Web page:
Photos of the MAFFS aircraft taken during annual refresher training at Cheyenne, Wyoming May 7, 2013.

Conversion of Coulson’s C-130 nearing completion

Coulson's C-130Q
Coulson’s C-130Q undergoing maintenance and tank installation in San Bernardino, CA. Coulson photo.

While it certainly is not ready to drop retardant over a fire today, the conversion of Coulson’s C-130Q into an air tanker is progressing very well.

The company was selected this week by the U.S. Forest Service to receive an exclusive use contract for the 32-year old aircraft that had been sitting in a Wisconsin museum for the last 10 years. Before that it was used by NASA for research, but it began it’s life as a strategic communications link aircraft for the U.S. Navy’s Fleet Ballistic Missile submarine force and as a backup communications link for the U. S. Air Force manned strategic bomber and intercontinental ballistic missile forces.

A C-130Q is similar to a C-130H, but the “Q” model was outfitted with a complex antenna system for communications with submarines and bombers.

In addition to building and installing the retardant tank, the work going on at the San Bernardino airport includes inspections which required that some of the skin be removed from the wings and other surfaces. The inspection is almost done and the aircraft is being put back together.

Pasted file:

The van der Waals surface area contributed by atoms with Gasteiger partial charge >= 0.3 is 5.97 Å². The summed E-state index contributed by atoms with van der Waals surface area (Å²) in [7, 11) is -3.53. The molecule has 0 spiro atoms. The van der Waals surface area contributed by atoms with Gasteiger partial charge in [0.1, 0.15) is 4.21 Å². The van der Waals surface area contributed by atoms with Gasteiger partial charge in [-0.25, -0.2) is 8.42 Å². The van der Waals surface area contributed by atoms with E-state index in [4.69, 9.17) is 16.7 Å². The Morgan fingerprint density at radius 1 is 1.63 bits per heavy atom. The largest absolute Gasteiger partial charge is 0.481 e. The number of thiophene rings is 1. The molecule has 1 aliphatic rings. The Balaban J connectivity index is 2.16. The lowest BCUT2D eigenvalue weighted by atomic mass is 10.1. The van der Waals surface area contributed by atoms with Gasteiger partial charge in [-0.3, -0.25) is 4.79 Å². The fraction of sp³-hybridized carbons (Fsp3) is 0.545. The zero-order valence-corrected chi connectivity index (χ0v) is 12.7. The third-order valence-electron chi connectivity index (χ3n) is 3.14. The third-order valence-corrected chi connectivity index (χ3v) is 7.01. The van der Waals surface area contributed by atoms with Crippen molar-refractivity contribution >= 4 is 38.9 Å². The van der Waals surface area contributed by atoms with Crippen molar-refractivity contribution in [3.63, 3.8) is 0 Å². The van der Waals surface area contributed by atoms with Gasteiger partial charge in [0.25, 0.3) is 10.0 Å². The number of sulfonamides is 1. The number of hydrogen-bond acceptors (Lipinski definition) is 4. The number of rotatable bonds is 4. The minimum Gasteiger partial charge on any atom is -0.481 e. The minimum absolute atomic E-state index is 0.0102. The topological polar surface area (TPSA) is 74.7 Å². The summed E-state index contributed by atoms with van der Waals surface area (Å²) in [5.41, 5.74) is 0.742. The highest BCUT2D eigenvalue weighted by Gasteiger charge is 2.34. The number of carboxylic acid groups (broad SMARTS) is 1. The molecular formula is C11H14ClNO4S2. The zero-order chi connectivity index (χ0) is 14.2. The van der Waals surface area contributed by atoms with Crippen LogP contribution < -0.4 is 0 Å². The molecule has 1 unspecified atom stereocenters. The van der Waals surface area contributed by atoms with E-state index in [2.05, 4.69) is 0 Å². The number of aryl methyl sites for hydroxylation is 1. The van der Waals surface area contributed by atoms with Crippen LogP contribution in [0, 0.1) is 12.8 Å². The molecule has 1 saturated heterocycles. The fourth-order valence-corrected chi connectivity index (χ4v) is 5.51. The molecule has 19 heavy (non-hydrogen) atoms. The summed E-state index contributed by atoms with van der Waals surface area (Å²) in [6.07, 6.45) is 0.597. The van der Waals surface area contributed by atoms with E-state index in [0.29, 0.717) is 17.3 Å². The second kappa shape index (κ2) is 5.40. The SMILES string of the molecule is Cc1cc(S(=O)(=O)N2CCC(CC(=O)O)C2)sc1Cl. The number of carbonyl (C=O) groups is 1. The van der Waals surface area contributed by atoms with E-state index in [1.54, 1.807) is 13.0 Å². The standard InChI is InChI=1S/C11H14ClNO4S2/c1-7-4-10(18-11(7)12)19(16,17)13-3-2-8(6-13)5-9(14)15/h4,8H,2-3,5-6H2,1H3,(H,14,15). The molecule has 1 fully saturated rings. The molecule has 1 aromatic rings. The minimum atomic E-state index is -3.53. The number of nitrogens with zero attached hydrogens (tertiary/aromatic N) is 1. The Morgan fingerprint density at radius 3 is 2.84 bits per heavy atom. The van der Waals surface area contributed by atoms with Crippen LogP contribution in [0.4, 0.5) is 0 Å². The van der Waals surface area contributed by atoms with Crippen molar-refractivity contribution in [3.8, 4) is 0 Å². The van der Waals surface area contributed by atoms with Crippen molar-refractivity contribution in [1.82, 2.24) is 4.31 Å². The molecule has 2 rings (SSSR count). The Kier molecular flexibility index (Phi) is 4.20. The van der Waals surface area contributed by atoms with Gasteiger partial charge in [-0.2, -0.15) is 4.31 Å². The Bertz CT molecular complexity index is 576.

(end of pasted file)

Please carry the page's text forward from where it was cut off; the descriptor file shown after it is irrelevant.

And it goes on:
bottom of Coulson tank
The lower portion of the retardant tank being installed in the C-130Q. Coulson photo.

Britt Coulson told Fire Aviation that the top portion of the retardant tank is finished and the bottom is nearing completion. They expect to conduct flights in June leading toward FAA approval for a restricted category type certificate. They will also need to go through a test for the Interagency AirTanker Board which involves dropping retardant into a grid of cups on the ground to determine consistency and quantity.

Coulson's C-130Q tank
The top portion of the tank for Coulson’s C-130Q. Coulson photo.

ABC7 in Los Angeles produced the video report below about the aircraft:

Coulson C-130Q
The engineering drawing of the RADS tank for Coulson C-130Q. Courtesy of Coulson.

In a Coulson company newsletter published on the internet in February, 2012, Jim Messer, Chief Operating Officer, described the process they went through in selecting the aircraft to be used as an air tanker:

…To get to this point we conducted an extensive review of various aircraft capabilities and performance, looking at over 30 aircraft before concluding that the C-130 is the best available.

In the process to acquire an aircraft specific for the airtanker role, Coulson focused on those airframes that were designed specifically for the mission profile of aerial fire fighting. Although many retired high time airlines designed for high altitude point to point flights were available at lower cost they were discounted for the mission required in the fire fighting role.

The C-130Q aircraft was designed to undertake aerial wildland fire operations. Its manoeuvrability, and performance, operating at low levels at low speed with, heavy loads in rugged terrain, immediate power response, and STOL capabilities makes the C-130 a natural fit as an Airtanker.